Accordingly, each panel has two side edges 28, 30, one bottom edge 32 and one top edge 34. For illustrative and descriptive purposes, these edges 28, 30, 32 and 24 are defined by the previously described facing edges 24 and core edges 22. The exposed and rebated core edge 26 is disposed slightly internally of panel edges 28, 30, 32 ad 24.

Details of a preferred “H”-shaped connecting column 40 are best seen in FIGS. 3 and 4. Column 40 is a composite of two “C”-shaped channels 42, 44. Channel 42 has a web 45 and legs 46, 47. Channel 44 has a web 49 and legs 50, 51.

Channels 42, 44 are sealed together in back-to-back fashion to form the “H”-shaped column 40. Preferably, two elongated beads 54, 55 of a suitable sealant such as urethane based sealant material are deposited so as to lie between webs 45, 49 as shown. The channels 42, 44 are then pressed together, compressing sealant beads 54, 55 between webs 45, 49. Spot welds 58 are applied, securing webs 45, 49 and thus channels 42, 44 together. Once cured, the sealant beads 54, 55 resist moisture and vapor transmission between webs 45, 49 along their length and that of column 40.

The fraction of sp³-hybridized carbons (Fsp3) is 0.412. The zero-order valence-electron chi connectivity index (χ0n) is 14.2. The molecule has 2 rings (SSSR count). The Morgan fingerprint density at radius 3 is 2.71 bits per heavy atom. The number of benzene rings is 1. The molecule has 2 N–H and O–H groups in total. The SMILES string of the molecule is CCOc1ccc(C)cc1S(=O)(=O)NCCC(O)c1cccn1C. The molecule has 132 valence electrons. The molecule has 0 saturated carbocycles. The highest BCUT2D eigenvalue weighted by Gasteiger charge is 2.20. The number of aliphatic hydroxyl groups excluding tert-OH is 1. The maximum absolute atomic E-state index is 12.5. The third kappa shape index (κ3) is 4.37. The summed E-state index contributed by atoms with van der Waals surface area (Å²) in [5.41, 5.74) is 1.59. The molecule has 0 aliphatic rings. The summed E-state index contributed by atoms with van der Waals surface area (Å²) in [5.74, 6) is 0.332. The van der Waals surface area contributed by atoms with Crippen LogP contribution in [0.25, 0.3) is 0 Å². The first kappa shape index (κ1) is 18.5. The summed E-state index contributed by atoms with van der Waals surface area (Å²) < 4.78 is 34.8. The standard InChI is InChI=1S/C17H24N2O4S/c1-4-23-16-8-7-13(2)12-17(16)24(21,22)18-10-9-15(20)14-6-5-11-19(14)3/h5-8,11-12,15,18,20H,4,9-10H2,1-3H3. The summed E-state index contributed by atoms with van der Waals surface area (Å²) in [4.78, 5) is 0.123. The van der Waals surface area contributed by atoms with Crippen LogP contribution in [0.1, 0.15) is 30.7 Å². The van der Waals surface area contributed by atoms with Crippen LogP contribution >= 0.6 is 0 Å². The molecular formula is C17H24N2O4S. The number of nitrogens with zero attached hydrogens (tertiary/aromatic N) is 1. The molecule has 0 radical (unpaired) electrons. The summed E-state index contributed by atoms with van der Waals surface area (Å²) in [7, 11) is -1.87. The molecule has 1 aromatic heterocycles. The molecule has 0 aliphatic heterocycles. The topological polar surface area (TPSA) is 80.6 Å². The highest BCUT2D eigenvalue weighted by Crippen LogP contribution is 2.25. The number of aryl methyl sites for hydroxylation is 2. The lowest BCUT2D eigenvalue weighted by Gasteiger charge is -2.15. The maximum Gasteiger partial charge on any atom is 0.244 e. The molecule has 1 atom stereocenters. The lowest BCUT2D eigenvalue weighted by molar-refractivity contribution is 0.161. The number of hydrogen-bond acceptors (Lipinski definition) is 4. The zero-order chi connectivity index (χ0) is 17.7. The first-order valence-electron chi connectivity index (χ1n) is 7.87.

Column 40 is preferably of a length about four inches or more short of the height of panels 10, such as nominally illustrated in FIG. 2.

Channels 42, 44 are made of any suitable material, such as 20 gauge galvanized metal or steel. Where higher wind or other structural loads are anticipated, thicker gauges, such as 18 gauge, can be used. The legs of channels 42, 44 are of any suitable length, generally shorter, however, than the depth of grooves 18, 20.